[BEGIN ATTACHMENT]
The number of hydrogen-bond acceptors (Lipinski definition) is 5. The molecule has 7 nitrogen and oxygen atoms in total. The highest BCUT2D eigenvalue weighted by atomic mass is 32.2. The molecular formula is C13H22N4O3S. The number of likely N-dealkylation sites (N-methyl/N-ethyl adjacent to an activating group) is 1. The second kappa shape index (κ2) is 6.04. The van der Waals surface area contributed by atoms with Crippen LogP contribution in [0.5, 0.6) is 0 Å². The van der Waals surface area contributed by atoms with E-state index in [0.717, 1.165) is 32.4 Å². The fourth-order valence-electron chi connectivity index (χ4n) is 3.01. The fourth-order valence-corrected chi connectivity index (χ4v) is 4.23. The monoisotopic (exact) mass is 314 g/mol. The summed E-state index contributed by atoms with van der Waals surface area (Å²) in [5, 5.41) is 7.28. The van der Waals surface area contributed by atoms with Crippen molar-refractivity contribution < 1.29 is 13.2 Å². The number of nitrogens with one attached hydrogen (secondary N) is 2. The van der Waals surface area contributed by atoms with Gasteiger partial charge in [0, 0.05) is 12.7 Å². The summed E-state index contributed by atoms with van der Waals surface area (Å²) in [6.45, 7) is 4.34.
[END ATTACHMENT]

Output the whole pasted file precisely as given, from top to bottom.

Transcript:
The number of hydrogen-bond acceptors (Lipinski definition) is 5. The molecule has 7 nitrogen and oxygen atoms in total. The highest BCUT2D eigenvalue weighted by atomic mass is 32.2. The molecular formula is C13H22N4O3S. The number of likely N-dealkylation sites (N-methyl/N-ethyl adjacent to an activating group) is 1. The second kappa shape index (κ2) is 6.04. The van der Waals surface area contributed by atoms with Crippen LogP contribution in [0.5, 0.6) is 0 Å². The van der Waals surface area contributed by atoms with E-state index in [0.717, 1.165) is 32.4 Å². The fourth-order valence-electron chi connectivity index (χ4n) is 3.01. The fourth-order valence-corrected chi connectivity index (χ4v) is 4.23. The monoisotopic (exact) mass is 314 g/mol. The summed E-state index contributed by atoms with van der Waals surface area (Å²) in [5, 5.41) is 7.28. The van der Waals surface area contributed by atoms with Crippen molar-refractivity contribution < 1.29 is 13.2 Å². The number of nitrogens with one attached hydrogen (secondary N) is 2. The van der Waals surface area contributed by atoms with Gasteiger partial charge in [0, 0.05) is 12.7 Å². The summed E-state index contributed by atoms with van der Waals surface area (Å²) in [6.45, 7) is 4.34.